Celsis shapes up as limbo star: The Investment Column

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The Independent Online
Celsis International is one of the quoted vehicles of entrepreneur Chris Evans. Unlike Chiroscience, one of his other companies, Celsis is not really a biotechnology company, as its microbial testing equipment is less hi-tech and much closer to market. But its limbo status between the high-growth biotech and the more solid health-care sectors may work to its advantage. Preliminary figures unveiled yesterday showed the company racked up losses of pounds 5.99m in the year to March, against pounds 5.26m the year before.

Sales have, however, nearly quadrupled to pounds 5.15m as sales of its reagent test kits soared more than five-fold to over 1 million units. Charging pounds 1.30 a go, these tests, based on a bioluminescent enzyme copied from fireflies, are now being used to test Colgate Palmolive's toothpaste across the world and are also being supplied to the likes of Body Shop and Tropicana.

A year ago it added a partnership agreement with Lever Industrial, part of Unilever. The resulting system for monitoring the food and drink industry is now in production and ready to attack a market put at $350m by Celsis. It is also working on a digital test kit that will speed up testing for the much lower levels of microbial contamination tolerated in industries and electronics.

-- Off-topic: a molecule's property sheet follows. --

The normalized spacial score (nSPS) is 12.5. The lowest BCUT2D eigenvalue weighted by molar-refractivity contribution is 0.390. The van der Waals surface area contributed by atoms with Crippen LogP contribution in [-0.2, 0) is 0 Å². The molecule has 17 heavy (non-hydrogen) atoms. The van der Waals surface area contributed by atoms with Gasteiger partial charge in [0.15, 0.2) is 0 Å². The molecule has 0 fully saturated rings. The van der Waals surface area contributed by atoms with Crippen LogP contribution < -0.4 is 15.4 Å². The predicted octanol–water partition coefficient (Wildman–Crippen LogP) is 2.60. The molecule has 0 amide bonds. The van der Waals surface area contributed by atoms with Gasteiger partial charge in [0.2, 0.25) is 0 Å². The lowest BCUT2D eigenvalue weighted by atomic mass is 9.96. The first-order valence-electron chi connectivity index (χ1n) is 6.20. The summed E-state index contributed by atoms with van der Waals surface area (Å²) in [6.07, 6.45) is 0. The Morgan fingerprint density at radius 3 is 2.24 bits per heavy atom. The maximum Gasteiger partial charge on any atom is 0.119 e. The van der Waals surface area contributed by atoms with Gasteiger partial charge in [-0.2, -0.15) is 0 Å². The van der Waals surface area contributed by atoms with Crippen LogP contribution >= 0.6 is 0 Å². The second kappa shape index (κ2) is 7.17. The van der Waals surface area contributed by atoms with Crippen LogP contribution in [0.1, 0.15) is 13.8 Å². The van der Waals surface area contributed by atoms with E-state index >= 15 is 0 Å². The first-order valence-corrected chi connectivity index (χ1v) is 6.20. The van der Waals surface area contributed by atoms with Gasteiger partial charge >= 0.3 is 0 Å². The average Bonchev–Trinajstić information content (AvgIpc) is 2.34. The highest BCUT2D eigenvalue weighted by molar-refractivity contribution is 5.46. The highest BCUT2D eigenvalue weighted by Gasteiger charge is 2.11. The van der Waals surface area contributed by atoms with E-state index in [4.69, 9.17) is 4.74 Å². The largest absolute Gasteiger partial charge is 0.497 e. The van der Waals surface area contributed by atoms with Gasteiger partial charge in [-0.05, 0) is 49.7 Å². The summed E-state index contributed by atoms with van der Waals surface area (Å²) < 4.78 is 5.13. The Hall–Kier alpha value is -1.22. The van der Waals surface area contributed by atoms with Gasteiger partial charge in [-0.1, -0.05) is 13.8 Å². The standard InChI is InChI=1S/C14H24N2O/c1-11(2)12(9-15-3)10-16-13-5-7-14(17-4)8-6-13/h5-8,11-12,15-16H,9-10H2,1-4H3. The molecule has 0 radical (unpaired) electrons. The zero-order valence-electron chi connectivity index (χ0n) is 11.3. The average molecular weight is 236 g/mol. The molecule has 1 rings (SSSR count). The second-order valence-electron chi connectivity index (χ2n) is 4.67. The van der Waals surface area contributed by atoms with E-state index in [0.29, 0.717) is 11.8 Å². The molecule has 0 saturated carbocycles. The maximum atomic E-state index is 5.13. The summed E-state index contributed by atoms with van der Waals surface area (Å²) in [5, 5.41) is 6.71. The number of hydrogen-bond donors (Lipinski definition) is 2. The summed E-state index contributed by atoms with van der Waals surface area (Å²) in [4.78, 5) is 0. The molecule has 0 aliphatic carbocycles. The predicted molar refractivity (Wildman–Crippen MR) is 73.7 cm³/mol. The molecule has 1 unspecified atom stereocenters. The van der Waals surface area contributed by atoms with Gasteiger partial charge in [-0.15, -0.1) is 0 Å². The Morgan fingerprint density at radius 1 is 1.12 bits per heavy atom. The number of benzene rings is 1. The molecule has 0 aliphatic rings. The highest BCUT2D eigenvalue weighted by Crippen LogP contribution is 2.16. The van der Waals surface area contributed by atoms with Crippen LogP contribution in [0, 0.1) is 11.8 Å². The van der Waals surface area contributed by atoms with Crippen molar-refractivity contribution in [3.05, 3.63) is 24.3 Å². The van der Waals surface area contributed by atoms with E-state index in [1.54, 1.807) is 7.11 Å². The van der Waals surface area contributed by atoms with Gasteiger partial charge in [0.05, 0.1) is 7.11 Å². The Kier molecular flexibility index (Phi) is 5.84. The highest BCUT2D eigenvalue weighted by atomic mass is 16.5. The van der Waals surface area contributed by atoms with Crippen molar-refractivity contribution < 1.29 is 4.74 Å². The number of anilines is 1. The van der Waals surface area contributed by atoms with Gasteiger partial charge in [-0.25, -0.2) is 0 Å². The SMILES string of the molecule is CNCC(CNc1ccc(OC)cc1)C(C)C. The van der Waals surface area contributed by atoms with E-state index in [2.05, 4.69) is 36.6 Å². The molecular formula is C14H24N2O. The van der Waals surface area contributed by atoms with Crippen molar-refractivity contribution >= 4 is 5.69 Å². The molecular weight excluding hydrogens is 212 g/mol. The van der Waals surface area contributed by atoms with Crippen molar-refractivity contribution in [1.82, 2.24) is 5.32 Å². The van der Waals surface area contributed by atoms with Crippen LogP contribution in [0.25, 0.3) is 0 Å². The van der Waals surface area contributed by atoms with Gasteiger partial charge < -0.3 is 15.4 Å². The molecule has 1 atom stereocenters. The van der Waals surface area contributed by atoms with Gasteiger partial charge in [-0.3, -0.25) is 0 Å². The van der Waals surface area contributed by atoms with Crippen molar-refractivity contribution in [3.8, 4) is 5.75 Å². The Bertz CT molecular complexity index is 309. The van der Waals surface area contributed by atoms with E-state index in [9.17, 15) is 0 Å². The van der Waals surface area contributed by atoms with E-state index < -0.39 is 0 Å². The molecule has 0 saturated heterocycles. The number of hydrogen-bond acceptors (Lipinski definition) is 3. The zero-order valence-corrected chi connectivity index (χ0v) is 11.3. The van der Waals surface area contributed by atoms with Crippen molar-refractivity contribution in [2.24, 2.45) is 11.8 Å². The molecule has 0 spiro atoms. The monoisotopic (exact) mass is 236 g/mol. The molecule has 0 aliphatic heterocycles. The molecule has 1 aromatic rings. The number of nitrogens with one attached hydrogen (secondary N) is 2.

But the company is more excited about the six-year collaboration deal unveiled yesterday with Millipore, a US multinational involved in research and quality control in industries ranging from food and drinks to healthcare. Under the agreement, Millipore has paid pounds 1.2m down and will contribute pounds 600,000 a year for the next two years to cover development of products and is subscribing pounds 660,000 for an equity stake at 123p a share. Celsis will also pick up royalties on sales of existing and jointly developed products sold through Millipore.

This sort of deal lies at the heart of Celsis, which is as much a marketing operation as anything else. The group has had its fair share of management problems, with the chief executive being axed less than a year after the flotation at 100p a share in July 1993. Mr Evans sold a 4.5 per cent stake in February, but retains around 16 per cent. If expectations of profits next year materialise, Celsis should prove a lower-risk way to cash in on the biotechnology boom than many others.

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